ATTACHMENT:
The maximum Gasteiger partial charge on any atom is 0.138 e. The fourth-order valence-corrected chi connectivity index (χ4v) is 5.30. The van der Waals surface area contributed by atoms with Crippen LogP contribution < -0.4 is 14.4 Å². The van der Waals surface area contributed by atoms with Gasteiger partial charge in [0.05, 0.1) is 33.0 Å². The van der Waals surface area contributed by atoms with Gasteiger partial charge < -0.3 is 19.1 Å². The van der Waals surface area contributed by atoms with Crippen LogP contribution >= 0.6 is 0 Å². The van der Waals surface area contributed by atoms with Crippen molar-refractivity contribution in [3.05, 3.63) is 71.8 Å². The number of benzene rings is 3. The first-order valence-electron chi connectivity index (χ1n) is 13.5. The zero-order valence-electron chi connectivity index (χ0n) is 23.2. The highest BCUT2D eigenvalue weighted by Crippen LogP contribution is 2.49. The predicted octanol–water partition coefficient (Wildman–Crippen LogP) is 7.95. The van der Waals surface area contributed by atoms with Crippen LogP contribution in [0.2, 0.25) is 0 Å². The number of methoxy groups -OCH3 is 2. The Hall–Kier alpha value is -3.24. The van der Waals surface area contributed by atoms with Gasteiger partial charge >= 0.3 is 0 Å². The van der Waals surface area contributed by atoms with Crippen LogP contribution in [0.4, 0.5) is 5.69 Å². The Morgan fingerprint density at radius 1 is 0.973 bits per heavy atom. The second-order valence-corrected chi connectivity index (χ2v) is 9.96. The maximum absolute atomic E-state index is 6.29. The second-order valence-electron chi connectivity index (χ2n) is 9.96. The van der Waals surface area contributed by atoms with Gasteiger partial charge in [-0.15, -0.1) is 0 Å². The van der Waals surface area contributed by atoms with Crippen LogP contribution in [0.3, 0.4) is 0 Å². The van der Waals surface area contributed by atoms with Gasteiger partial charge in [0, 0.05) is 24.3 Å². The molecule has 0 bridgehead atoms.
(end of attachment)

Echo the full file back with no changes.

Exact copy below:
The maximum Gasteiger partial charge on any atom is 0.138 e. The fourth-order valence-corrected chi connectivity index (χ4v) is 5.30. The van der Waals surface area contributed by atoms with Crippen LogP contribution < -0.4 is 14.4 Å². The van der Waals surface area contributed by atoms with Gasteiger partial charge in [0.05, 0.1) is 33.0 Å². The van der Waals surface area contributed by atoms with Gasteiger partial charge < -0.3 is 19.1 Å². The van der Waals surface area contributed by atoms with Crippen LogP contribution >= 0.6 is 0 Å². The van der Waals surface area contributed by atoms with Crippen molar-refractivity contribution in [3.05, 3.63) is 71.8 Å². The number of benzene rings is 3. The first-order valence-electron chi connectivity index (χ1n) is 13.5. The zero-order valence-electron chi connectivity index (χ0n) is 23.2. The highest BCUT2D eigenvalue weighted by Crippen LogP contribution is 2.49. The predicted octanol–water partition coefficient (Wildman–Crippen LogP) is 7.95. The van der Waals surface area contributed by atoms with Crippen LogP contribution in [0.2, 0.25) is 0 Å². The number of methoxy groups -OCH3 is 2. The Hall–Kier alpha value is -3.24. The van der Waals surface area contributed by atoms with Gasteiger partial charge >= 0.3 is 0 Å². The van der Waals surface area contributed by atoms with Crippen LogP contribution in [0.4, 0.5) is 5.69 Å². The Morgan fingerprint density at radius 1 is 0.973 bits per heavy atom. The second-order valence-corrected chi connectivity index (χ2v) is 9.96. The maximum absolute atomic E-state index is 6.29. The second-order valence-electron chi connectivity index (χ2n) is 9.96. The van der Waals surface area contributed by atoms with Gasteiger partial charge in [-0.15, -0.1) is 0 Å². The van der Waals surface area contributed by atoms with Crippen LogP contribution in [0.3, 0.4) is 0 Å². The van der Waals surface area contributed by atoms with Gasteiger partial charge in [0, 0.05) is 24.3 Å². The molecule has 0 bridgehead atoms.